Anthony Carver has been a largely absent parent, is regarded by just about everyone as cold and emotionless, and the one time he contacted Antimony in-story it was primarily to relay a message to Kat's father, Donald. When he arrives in the flesh, it's as one of Annie's teachers, during which he quickly dismantles much of her character development, takes Reynardine, and forbids her from the forest. He starts to fall into the Woobie side of this trope in the chapter "Annie and the Fire", where its revealed that much of his time away was trying to find a way to bring Annie's mother Surma back from the dead. He was so desperate that he let otherworldly beings trick him into sacrificing his right hand to bring back Surma's soul, remembering too late and to his horror that, due to their etheric ancestry, Surma's soul is Annie's soul. He's grateful that Zimmy's appearance stopped him. After that pushed him past the Despair Event Horizon, he only came back because Annie was threatened with expulsion. But seeing Annie, and her resemblance to Surma, pushed him over the edge, causing much of the bad treatment.
Luka of The Meek is a vengeful badass dictator who comes from an extremely misogynistic and warlike culture and has a tumultuous relationship with his wife and children. At the same time, his life has been one long string of Break the Cutie that's left him physically mutilated, and despite the above, he does seem to genuinely love his family.
And unfortunately, as if to prove that things really CAN get worse, his beloved wife dies a horrific death right before his eyes. This not only sent his Woobie points through the roof, but also seems to have final broke him, and he seems well on the way to taking the step to being a Woobie, Destroyer of Worlds.
Then he sees an alternate universe version of his mentor destroy Prospit right after he finally wakes up, watches his team fall apart, eventually culminating in Eridan killing two of Karkat's friends and blinding another, and the nicest troll of them all goes insane and decides to kill everybody. The poor guy really needs to be cut a break. (His comments about certain elements of troll romance make it clear that he thinks no one will ever be able to hate him as much as he hates himself.)
Gwynn in Sluggy Freelance. She's ill-tempered, humorously violently abusive, petty, and selfish, and usually has a kind of love-hate relationship with even those who are the closest to her. But as time passes, we also get to see her uncertainties, weak moments, and regrets over being so selfish as well as so aggressive towards others when she was really being defensive because she knew she was in the wrong. She has some really rough times, too, as the story goes on; there was a time when she may have had it harder than the other characters, though by now, almost everyone's gone through enough hell to surpass even that.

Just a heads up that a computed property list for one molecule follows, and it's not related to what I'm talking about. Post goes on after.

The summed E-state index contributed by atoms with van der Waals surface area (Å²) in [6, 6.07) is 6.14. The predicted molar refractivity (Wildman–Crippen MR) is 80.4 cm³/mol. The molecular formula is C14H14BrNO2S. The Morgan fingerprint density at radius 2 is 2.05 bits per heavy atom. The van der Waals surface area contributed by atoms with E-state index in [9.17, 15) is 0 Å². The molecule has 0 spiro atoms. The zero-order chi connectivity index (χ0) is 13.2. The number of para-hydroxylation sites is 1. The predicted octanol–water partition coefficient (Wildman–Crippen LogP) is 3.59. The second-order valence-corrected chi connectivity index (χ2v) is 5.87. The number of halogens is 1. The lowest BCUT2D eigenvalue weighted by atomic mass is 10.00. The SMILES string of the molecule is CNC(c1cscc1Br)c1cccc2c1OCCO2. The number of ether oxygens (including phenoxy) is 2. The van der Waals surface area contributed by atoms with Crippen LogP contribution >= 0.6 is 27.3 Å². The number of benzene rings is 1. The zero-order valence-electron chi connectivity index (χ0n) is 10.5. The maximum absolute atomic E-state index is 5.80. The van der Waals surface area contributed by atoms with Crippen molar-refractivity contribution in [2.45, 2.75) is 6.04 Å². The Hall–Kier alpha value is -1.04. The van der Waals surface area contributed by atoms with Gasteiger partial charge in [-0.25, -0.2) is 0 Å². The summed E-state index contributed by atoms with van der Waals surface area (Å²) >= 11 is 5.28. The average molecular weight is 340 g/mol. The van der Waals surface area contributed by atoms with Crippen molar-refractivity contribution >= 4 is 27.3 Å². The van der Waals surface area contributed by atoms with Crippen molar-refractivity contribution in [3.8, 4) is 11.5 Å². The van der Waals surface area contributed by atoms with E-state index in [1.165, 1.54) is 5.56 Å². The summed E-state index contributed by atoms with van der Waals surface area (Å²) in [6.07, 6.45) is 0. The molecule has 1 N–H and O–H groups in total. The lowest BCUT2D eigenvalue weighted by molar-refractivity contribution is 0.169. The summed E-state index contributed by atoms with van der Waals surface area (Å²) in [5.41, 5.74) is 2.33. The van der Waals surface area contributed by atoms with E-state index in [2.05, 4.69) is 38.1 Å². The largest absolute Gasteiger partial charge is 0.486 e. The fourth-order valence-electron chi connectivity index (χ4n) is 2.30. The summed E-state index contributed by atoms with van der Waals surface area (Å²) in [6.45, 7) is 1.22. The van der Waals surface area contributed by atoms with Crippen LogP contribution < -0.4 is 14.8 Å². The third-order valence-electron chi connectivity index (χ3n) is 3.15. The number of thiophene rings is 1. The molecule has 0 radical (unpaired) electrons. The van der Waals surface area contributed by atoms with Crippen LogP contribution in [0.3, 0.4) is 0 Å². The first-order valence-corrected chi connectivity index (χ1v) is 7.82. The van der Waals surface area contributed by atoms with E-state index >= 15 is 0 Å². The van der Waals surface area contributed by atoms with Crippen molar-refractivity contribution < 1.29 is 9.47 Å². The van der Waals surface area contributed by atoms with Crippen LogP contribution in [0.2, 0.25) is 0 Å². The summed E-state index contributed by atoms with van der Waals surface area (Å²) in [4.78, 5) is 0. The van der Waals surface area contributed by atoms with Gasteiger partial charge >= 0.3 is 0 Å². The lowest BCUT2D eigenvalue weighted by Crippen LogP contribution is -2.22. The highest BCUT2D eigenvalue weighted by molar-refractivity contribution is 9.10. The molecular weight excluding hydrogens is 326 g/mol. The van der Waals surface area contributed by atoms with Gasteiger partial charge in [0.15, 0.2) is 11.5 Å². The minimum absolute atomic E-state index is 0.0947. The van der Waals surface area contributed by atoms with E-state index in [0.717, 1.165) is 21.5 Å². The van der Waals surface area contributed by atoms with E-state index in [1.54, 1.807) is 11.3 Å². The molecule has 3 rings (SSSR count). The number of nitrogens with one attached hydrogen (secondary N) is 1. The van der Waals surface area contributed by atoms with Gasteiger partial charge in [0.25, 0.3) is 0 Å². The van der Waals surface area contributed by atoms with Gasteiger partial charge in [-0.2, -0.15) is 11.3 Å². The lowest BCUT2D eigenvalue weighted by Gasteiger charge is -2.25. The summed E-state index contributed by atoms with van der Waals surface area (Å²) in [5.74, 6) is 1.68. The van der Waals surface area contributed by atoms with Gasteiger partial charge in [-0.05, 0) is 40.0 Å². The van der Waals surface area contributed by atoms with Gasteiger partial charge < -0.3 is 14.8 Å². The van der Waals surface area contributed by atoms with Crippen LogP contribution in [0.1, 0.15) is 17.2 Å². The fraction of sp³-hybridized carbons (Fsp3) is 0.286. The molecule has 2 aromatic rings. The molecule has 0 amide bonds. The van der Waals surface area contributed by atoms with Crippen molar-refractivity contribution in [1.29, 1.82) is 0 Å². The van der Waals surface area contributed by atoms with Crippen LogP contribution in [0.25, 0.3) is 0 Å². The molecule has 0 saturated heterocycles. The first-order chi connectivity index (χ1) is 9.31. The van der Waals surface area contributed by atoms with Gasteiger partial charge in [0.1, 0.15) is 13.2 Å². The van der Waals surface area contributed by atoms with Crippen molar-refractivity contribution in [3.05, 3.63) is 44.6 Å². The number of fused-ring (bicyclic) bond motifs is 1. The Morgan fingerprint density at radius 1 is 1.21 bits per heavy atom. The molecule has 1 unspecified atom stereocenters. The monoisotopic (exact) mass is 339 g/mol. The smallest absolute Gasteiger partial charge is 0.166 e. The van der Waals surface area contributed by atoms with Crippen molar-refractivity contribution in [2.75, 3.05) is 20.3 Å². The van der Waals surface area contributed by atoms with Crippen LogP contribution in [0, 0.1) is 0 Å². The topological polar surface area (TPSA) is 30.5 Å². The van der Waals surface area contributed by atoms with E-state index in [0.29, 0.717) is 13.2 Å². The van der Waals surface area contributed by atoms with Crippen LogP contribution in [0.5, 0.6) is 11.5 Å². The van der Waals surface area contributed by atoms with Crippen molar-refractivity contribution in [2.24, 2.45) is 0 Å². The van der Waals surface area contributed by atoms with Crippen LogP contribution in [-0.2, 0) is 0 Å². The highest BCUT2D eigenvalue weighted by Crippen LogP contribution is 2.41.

In 2014, the picture next to the comic title at the top of the page was even changed to a sad Gwynn after years of it being of the evil rabbit Bun-bun.
When we first meet Kieth from TwoKinds, he is kind of a jerk to everybody. The 'Hero' is justified, since he has a reputation for being evil, but Flora seems to be a target of Fantastic Racism. Turns out he Was bullied and looked down on by his father for being weak. Was framed for killing his mother and father when he was a child, which had him exiled from his homeland. After that, he met up with the Catfolk, fell in love with one of them, only to be stood up on his wedding day. All of this is revealed to the audience and resolved in the course of two days. Suddenly, his Jerkass behavior seems a lot less mean spirited then it did three hundred comics ago. Did we mention that in those two days he had to watch two people he cared about die (one of whom he killed), and tried to kill his new love interest? Guy has had a really bad day.
Black from Grey is... definitely fits the bill—however, the comic plays its cards very close to the chest in the beginning, so before readers know anything about him, he just looks like a Jerkass.